Fit Of The Garment
A cofortable classic cut leaving room for movement without looking shapeless.
A modern, slim cut that compliments your body yet leaves room for movement.
A very narrow fit. Contours your body closely with limited room for movement.
The “notch” is the opening where the bottom of the collar meets the top of the lapel, usually at a 75 – 90 degree angle. The notch lapel is the most common lapel for a reason – it’s the most versatile of the bunch. It is most often found in single-breasted suit jackets, blazers and sports coats. If you only own one suit, this is the lapel type to go with.
Peak lapels are traditionally the most formal of the lapels and were originally common in formal wear garments such as tailcoats and morning coats. Peak lapels will tend to look a little more fashion-forward (especially if you decide to go the Lapo Elkann route). In actuality, peak lapels have been around for over 100 years. It is also the most expensive lapel to manufacture (requires the most amount of skill).
Characterized by a rounded edge, the shawl lapel is most common on dinner jackets / tuxedos (for those nights you plan on taking down a couple of Oscars or upstaging the groomsmen at a friend’s wedding). While you will rarely see a shawl collar on anything other than a tuxedo (or smoking jacket), many style enthusiasts will argue that the shawl lapel can be more of an informal variation of evening wear.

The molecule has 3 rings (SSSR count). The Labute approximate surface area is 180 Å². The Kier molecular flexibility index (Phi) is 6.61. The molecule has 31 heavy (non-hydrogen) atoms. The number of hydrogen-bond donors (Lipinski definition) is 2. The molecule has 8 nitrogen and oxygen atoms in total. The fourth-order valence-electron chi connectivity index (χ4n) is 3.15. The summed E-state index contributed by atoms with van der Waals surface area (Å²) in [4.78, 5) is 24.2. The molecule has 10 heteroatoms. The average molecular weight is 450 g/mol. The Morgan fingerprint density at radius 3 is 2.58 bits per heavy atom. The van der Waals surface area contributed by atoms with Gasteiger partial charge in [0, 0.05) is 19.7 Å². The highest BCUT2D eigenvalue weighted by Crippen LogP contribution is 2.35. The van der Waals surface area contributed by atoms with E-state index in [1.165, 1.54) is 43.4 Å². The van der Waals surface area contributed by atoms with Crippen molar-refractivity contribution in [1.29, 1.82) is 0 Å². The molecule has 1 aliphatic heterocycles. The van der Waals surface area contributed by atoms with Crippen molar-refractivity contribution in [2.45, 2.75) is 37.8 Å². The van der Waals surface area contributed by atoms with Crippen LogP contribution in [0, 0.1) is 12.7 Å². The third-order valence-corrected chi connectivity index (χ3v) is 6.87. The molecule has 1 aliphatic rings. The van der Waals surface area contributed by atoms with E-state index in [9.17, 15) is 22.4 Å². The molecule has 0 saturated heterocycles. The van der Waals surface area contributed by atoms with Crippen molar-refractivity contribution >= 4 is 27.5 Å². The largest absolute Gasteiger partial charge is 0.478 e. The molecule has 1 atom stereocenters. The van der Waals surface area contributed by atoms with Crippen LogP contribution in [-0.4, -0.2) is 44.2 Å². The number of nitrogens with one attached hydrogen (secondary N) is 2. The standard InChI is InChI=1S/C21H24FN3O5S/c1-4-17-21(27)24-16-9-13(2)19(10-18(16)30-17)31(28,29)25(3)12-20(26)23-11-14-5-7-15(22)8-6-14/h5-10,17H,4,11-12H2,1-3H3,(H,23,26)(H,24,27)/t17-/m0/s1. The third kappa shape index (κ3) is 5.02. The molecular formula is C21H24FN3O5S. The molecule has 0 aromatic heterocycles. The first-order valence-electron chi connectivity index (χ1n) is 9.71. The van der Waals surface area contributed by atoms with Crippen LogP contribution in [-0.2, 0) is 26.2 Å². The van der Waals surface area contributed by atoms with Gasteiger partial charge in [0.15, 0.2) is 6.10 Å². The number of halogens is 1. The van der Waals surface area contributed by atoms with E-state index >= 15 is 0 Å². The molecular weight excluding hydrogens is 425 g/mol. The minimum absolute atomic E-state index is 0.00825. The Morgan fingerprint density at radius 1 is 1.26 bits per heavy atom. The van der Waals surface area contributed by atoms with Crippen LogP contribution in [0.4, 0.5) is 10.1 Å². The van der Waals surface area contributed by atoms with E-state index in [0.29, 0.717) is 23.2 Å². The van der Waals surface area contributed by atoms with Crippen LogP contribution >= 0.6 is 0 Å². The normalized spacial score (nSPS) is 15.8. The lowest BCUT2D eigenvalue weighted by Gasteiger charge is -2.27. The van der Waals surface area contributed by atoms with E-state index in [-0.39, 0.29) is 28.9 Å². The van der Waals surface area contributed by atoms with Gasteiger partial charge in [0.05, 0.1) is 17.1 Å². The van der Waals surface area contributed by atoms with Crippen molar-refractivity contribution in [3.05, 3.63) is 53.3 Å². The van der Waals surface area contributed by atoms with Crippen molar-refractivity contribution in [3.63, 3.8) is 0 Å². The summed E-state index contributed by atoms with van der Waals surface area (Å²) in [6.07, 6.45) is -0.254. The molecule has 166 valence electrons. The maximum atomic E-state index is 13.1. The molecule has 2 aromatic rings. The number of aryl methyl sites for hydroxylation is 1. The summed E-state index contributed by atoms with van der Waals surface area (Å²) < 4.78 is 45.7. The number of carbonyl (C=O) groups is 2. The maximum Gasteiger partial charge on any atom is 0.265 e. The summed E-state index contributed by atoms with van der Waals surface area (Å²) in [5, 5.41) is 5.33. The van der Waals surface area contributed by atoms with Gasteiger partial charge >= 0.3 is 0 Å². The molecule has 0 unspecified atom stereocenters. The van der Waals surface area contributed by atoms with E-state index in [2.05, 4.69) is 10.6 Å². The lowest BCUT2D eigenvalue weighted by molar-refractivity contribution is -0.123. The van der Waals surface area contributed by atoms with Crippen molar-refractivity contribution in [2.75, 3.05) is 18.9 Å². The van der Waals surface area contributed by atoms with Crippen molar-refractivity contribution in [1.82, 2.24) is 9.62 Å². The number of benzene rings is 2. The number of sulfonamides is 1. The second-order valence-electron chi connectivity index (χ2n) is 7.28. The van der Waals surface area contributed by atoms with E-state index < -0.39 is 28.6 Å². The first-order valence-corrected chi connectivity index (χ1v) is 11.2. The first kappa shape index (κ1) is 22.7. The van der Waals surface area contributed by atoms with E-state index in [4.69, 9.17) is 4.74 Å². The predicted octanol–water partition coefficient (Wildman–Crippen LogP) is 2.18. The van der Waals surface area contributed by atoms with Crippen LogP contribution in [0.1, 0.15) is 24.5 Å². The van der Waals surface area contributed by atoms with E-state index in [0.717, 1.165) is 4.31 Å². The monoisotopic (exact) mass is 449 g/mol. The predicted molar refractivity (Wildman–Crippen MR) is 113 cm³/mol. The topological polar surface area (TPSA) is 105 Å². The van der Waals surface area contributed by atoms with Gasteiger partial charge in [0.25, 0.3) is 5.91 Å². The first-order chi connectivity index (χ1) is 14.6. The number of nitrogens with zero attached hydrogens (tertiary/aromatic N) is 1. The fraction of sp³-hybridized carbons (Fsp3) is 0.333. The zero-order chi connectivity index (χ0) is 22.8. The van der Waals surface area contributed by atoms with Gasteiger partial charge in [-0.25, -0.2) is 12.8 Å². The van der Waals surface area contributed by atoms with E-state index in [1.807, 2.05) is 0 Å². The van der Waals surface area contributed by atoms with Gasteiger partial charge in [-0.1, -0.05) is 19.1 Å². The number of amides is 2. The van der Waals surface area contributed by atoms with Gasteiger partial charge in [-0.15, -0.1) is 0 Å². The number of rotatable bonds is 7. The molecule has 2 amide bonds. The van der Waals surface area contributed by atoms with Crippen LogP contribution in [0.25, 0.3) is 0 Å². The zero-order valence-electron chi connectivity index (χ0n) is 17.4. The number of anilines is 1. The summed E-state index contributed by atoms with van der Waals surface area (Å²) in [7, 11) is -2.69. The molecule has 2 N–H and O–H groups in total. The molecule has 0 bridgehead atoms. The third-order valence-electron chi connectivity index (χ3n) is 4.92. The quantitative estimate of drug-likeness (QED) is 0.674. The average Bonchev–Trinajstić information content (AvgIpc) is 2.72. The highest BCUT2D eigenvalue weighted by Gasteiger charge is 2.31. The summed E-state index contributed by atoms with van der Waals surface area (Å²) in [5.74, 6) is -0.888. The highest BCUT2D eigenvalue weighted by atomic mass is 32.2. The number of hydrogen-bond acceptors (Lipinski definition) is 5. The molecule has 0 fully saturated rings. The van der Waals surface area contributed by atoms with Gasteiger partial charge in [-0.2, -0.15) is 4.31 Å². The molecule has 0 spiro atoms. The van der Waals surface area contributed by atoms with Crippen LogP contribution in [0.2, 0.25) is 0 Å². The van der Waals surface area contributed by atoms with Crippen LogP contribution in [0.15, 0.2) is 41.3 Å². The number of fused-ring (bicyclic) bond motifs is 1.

Pocket And Ticket Pocket
A ticket pocket was originally used to hold train tickets. It is considered a more casual detail.
The flap pocket will add a touch of thickness on the hip. This is the most common pocket and works well with any event.
The jetted pocket is more dressy, which explains why it is traditionally found on the tuxedo.
Allows for more fluid movement hands. It gives the wearer added shape. The flap comes up when you sit or put your hands in your pockets – preventing the jacket from creasing and keeps the backside covered.
I am not a fan of the single vent suit jacket for men. It exposes their backside when they place their hands in the trouser pockets. The least expensive option – it gives the wearer a boxy appearance.
No Vent (ventless)
Preferred by Italians, this style is more fitted. The downside is when you put your hands in your pockets or sit down – the jacket creases and bunches up in the back.